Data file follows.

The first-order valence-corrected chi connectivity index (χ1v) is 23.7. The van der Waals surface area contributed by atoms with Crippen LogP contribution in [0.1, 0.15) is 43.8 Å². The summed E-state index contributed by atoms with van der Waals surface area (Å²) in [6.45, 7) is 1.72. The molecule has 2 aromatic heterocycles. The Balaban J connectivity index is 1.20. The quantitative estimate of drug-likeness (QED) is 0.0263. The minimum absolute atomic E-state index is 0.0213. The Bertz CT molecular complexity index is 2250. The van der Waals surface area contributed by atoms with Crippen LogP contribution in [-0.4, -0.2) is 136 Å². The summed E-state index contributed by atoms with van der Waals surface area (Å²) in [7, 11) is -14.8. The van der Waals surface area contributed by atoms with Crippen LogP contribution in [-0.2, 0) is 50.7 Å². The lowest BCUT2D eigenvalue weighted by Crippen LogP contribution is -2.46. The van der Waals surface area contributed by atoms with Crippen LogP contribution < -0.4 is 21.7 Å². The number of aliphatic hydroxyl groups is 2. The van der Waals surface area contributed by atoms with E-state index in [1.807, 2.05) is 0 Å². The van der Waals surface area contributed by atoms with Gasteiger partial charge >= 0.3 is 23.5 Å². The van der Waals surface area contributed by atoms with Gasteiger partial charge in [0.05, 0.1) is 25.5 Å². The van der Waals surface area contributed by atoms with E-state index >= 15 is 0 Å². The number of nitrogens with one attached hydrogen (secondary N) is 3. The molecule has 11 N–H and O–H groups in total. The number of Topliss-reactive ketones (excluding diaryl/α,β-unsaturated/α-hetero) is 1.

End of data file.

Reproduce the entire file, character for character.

The first-order valence-corrected chi connectivity index (χ1v) is 23.7. The van der Waals surface area contributed by atoms with Crippen LogP contribution in [0.1, 0.15) is 43.8 Å². The summed E-state index contributed by atoms with van der Waals surface area (Å²) in [6.45, 7) is 1.72. The molecule has 2 aromatic heterocycles. The Balaban J connectivity index is 1.20. The quantitative estimate of drug-likeness (QED) is 0.0263. The minimum absolute atomic E-state index is 0.0213. The Bertz CT molecular complexity index is 2250. The van der Waals surface area contributed by atoms with Crippen LogP contribution in [-0.4, -0.2) is 136 Å². The summed E-state index contributed by atoms with van der Waals surface area (Å²) in [7, 11) is -14.8. The van der Waals surface area contributed by atoms with Crippen LogP contribution in [-0.2, 0) is 50.7 Å². The lowest BCUT2D eigenvalue weighted by Crippen LogP contribution is -2.46. The van der Waals surface area contributed by atoms with Crippen LogP contribution < -0.4 is 21.7 Å². The number of aliphatic hydroxyl groups is 2. The van der Waals surface area contributed by atoms with E-state index in [1.807, 2.05) is 0 Å². The van der Waals surface area contributed by atoms with Gasteiger partial charge >= 0.3 is 23.5 Å². The van der Waals surface area contributed by atoms with Gasteiger partial charge in [0.05, 0.1) is 25.5 Å². The van der Waals surface area contributed by atoms with E-state index >= 15 is 0 Å². The number of nitrogens with one attached hydrogen (secondary N) is 3. The molecule has 11 N–H and O–H groups in total. The number of Topliss-reactive ketones (excluding diaryl/α,β-unsaturated/α-hetero) is 1.